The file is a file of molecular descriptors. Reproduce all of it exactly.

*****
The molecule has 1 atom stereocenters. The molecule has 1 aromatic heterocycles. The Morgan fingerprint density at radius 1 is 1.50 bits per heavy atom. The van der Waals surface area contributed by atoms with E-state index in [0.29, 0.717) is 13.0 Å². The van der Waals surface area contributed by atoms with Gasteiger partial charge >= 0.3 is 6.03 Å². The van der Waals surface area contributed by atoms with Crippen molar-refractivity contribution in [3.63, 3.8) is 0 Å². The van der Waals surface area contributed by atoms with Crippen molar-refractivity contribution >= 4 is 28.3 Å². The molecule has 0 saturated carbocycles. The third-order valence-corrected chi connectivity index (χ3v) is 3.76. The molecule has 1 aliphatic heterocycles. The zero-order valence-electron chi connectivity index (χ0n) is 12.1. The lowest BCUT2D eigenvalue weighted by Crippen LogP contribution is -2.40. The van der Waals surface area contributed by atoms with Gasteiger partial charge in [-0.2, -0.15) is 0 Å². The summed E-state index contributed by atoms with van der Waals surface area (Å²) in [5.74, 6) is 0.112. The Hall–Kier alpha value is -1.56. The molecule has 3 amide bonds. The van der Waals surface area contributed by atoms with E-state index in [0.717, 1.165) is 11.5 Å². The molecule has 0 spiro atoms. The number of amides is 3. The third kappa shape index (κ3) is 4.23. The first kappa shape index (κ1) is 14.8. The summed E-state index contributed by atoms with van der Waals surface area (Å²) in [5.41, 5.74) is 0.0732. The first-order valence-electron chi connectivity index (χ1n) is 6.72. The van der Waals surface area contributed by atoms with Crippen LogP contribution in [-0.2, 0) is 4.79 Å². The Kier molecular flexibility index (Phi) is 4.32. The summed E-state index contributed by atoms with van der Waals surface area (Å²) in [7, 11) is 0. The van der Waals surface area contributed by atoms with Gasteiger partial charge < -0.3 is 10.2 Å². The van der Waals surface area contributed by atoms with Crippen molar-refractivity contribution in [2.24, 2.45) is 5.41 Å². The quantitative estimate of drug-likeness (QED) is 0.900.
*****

The molecule has 1 atom stereocenters. The molecule has 1 aromatic heterocycles. The Morgan fingerprint density at radius 1 is 1.50 bits per heavy atom. The van der Waals surface area contributed by atoms with E-state index in [0.29, 0.717) is 13.0 Å². The van der Waals surface area contributed by atoms with Gasteiger partial charge >= 0.3 is 6.03 Å². The van der Waals surface area contributed by atoms with Crippen molar-refractivity contribution in [3.63, 3.8) is 0 Å². The van der Waals surface area contributed by atoms with Crippen molar-refractivity contribution >= 4 is 28.3 Å². The molecule has 0 saturated carbocycles. The third-order valence-corrected chi connectivity index (χ3v) is 3.76. The molecule has 1 aliphatic heterocycles. The zero-order valence-electron chi connectivity index (χ0n) is 12.1. The lowest BCUT2D eigenvalue weighted by Crippen LogP contribution is -2.40. The van der Waals surface area contributed by atoms with Gasteiger partial charge in [-0.2, -0.15) is 0 Å². The summed E-state index contributed by atoms with van der Waals surface area (Å²) in [5.74, 6) is 0.112. The Hall–Kier alpha value is -1.56. The molecule has 3 amide bonds. The van der Waals surface area contributed by atoms with E-state index in [0.717, 1.165) is 11.5 Å². The molecule has 0 spiro atoms. The number of amides is 3. The third kappa shape index (κ3) is 4.23. The first kappa shape index (κ1) is 14.8. The summed E-state index contributed by atoms with van der Waals surface area (Å²) in [5.41, 5.74) is 0.0732. The first-order valence-electron chi connectivity index (χ1n) is 6.72. The van der Waals surface area contributed by atoms with Crippen LogP contribution in [-0.2, 0) is 4.79 Å². The Kier molecular flexibility index (Phi) is 4.32. The summed E-state index contributed by atoms with van der Waals surface area (Å²) in [7, 11) is 0. The van der Waals surface area contributed by atoms with Gasteiger partial charge < -0.3 is 10.2 Å². The van der Waals surface area contributed by atoms with Crippen molar-refractivity contribution in [2.24, 2.45) is 5.41 Å². The quantitative estimate of drug-likeness (QED) is 0.900.